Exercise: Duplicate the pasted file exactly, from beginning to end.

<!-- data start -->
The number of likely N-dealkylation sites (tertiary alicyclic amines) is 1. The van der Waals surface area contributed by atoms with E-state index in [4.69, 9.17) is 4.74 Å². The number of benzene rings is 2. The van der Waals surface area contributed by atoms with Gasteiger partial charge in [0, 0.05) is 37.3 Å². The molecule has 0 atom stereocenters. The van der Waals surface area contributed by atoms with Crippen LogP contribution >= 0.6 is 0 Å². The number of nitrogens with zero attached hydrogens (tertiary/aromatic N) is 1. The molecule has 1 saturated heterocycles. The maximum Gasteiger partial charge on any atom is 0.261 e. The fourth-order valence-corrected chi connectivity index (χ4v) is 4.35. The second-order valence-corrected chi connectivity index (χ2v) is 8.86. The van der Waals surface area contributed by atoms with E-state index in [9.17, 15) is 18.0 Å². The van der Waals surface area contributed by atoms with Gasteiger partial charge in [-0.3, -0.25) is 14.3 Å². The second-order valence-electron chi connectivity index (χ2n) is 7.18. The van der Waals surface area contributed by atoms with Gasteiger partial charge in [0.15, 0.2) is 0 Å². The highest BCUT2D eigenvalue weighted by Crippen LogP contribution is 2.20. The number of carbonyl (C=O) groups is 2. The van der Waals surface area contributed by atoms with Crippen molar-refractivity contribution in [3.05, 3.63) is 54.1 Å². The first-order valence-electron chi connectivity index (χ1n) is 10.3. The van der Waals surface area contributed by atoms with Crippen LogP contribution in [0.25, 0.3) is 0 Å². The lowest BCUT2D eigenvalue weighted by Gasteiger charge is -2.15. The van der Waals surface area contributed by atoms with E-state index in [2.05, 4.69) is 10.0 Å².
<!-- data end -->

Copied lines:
The number of likely N-dealkylation sites (tertiary alicyclic amines) is 1. The van der Waals surface area contributed by atoms with E-state index in [4.69, 9.17) is 4.74 Å². The number of benzene rings is 2. The van der Waals surface area contributed by atoms with Gasteiger partial charge in [0, 0.05) is 37.3 Å². The molecule has 0 atom stereocenters. The van der Waals surface area contributed by atoms with Crippen LogP contribution >= 0.6 is 0 Å². The number of nitrogens with zero attached hydrogens (tertiary/aromatic N) is 1. The molecule has 1 saturated heterocycles. The maximum Gasteiger partial charge on any atom is 0.261 e. The fourth-order valence-corrected chi connectivity index (χ4v) is 4.35. The second-order valence-corrected chi connectivity index (χ2v) is 8.86. The van der Waals surface area contributed by atoms with E-state index in [9.17, 15) is 18.0 Å². The van der Waals surface area contributed by atoms with Gasteiger partial charge in [-0.3, -0.25) is 14.3 Å². The second-order valence-electron chi connectivity index (χ2n) is 7.18. The van der Waals surface area contributed by atoms with Gasteiger partial charge in [0.15, 0.2) is 0 Å². The highest BCUT2D eigenvalue weighted by Crippen LogP contribution is 2.20. The number of carbonyl (C=O) groups is 2. The van der Waals surface area contributed by atoms with Crippen molar-refractivity contribution in [3.05, 3.63) is 54.1 Å². The first-order valence-electron chi connectivity index (χ1n) is 10.3. The van der Waals surface area contributed by atoms with Crippen LogP contribution in [0.25, 0.3) is 0 Å². The lowest BCUT2D eigenvalue weighted by Gasteiger charge is -2.15. The van der Waals surface area contributed by atoms with E-state index in [2.05, 4.69) is 10.0 Å².